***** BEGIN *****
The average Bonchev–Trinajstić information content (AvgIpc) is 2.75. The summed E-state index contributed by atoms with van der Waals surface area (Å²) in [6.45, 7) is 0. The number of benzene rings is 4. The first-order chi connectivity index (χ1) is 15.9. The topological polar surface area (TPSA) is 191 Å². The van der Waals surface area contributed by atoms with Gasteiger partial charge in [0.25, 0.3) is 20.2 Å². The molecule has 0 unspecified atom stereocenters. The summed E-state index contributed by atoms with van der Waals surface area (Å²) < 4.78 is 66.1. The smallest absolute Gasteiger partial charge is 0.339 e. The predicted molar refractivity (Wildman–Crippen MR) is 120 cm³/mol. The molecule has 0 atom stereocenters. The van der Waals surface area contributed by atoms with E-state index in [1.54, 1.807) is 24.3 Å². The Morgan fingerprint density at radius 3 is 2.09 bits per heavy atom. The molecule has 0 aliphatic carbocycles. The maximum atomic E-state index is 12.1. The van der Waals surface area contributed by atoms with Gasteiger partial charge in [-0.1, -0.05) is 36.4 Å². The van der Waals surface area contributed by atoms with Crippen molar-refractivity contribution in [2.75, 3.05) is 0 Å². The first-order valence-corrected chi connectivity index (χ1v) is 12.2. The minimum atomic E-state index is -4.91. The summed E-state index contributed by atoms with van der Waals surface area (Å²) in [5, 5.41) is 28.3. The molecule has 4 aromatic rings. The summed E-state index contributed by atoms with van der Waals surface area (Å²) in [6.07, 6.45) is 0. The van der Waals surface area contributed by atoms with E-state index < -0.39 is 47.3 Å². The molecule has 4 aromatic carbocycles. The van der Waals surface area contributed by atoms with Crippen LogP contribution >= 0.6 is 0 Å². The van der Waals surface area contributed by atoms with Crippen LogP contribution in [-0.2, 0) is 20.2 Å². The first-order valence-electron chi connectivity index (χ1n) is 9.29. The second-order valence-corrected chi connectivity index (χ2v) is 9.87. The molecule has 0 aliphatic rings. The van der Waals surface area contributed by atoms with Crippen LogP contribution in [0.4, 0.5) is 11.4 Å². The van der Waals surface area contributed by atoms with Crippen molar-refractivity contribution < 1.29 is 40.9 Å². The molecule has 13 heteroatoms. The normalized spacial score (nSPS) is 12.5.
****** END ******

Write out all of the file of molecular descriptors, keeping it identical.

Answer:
The average Bonchev–Trinajstić information content (AvgIpc) is 2.75. The summed E-state index contributed by atoms with van der Waals surface area (Å²) in [6.45, 7) is 0. The number of benzene rings is 4. The first-order chi connectivity index (χ1) is 15.9. The topological polar surface area (TPSA) is 191 Å². The van der Waals surface area contributed by atoms with Gasteiger partial charge in [0.25, 0.3) is 20.2 Å². The molecule has 0 unspecified atom stereocenters. The summed E-state index contributed by atoms with van der Waals surface area (Å²) < 4.78 is 66.1. The smallest absolute Gasteiger partial charge is 0.339 e. The predicted molar refractivity (Wildman–Crippen MR) is 120 cm³/mol. The molecule has 0 atom stereocenters. The van der Waals surface area contributed by atoms with E-state index in [1.54, 1.807) is 24.3 Å². The Morgan fingerprint density at radius 3 is 2.09 bits per heavy atom. The molecule has 0 aliphatic carbocycles. The maximum atomic E-state index is 12.1. The van der Waals surface area contributed by atoms with Gasteiger partial charge in [-0.1, -0.05) is 36.4 Å². The van der Waals surface area contributed by atoms with Crippen molar-refractivity contribution in [2.75, 3.05) is 0 Å². The first-order valence-corrected chi connectivity index (χ1v) is 12.2. The minimum atomic E-state index is -4.91. The summed E-state index contributed by atoms with van der Waals surface area (Å²) in [5, 5.41) is 28.3. The molecule has 4 aromatic rings. The summed E-state index contributed by atoms with van der Waals surface area (Å²) in [6.07, 6.45) is 0. The van der Waals surface area contributed by atoms with E-state index < -0.39 is 47.3 Å². The molecule has 4 aromatic carbocycles. The van der Waals surface area contributed by atoms with Crippen LogP contribution >= 0.6 is 0 Å². The van der Waals surface area contributed by atoms with Crippen LogP contribution in [-0.2, 0) is 20.2 Å². The first-order valence-electron chi connectivity index (χ1n) is 9.29. The second-order valence-corrected chi connectivity index (χ2v) is 9.87. The molecule has 0 aliphatic rings. The van der Waals surface area contributed by atoms with Crippen LogP contribution in [0.4, 0.5) is 11.4 Å². The van der Waals surface area contributed by atoms with Crippen molar-refractivity contribution < 1.29 is 40.9 Å². The molecule has 13 heteroatoms. The normalized spacial score (nSPS) is 12.5.